spaceSpace and Physics

Watching A Fire Burn In Space Is Pretty Cool


Jonathan O'Callaghan

Senior Staff Writer

A still image from a video of the experiment. NASA Glenn Research Center/Twitter

In the most extensive experiment of its kind, a spacecraft was successfully used to monitor how fire spreads in the microgravity environment of space, something that might prove vital in designing flame-resistant materials in the future.

The experiment took place on board the Cygnus spacecraft on June 14, which was departing the International Space Station (ISS) on its way to purposefully burn up in Earth’s atmosphere on re-entry.


Before that happened, though, scientists from NASA’s Glenn Research Center ran an experiment on board the spacecraft called Saffire-I, which stands for “safe fire.” Inside a box the size of a chest of drawers (or two suitcases stacked together, or some other comparable size comparison), a sheet of cotton-fiberglass 1 meter (3.3 feet) long and 0.4 meters (1.3 feet) wide was set on fire.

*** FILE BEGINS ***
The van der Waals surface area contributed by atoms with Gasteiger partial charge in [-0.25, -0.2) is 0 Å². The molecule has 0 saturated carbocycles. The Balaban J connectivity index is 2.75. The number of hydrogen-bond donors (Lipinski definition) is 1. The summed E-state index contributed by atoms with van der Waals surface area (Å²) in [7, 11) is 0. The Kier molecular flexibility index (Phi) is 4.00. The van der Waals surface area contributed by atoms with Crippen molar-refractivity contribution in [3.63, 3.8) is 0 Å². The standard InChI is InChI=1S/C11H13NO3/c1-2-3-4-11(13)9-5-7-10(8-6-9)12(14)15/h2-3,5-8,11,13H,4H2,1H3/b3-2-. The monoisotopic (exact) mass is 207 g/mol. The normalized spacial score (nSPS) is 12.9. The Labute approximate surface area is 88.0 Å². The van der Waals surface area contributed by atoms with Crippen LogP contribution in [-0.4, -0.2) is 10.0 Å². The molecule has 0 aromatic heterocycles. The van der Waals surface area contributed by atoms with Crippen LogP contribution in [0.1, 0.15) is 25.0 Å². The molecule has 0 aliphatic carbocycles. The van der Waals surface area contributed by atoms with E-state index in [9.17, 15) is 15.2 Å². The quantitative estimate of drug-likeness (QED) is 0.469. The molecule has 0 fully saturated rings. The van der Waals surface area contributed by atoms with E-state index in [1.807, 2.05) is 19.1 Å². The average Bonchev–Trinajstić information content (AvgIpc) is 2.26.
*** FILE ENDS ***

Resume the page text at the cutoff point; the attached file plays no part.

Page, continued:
Cameras observed the progress of the fire, which is believed to have lasted for about 8 minutes in total. The fire was confined to the box, but the results could prove invaluable. Check out some preliminary videos of the experiment from NASA below.


The results of the experiment haven’t yet been released, but it looks like everything passed without a hitch. This was the largest fire ever started in a spacecraft (the previous record was only slightly bigger than a credit card), with temperatures reaching 815°C (1,500°F).

Experiments of this size are not possible on human-occupied spacecraft like the ISS, for obvious safety reasons in case anything goes wrong. Cygnus provided a unique opportunity to perform the experiment on a spacecraft that was being discarded anyway, with re-entry planned for Wednesday, June 22.


This is the first of three Saffire missions. And, as mentioned above, it’s hoped that they will help determine flammability limits for spacecraft materials in the future, something that will be useful as we continue to explore the cosmos.


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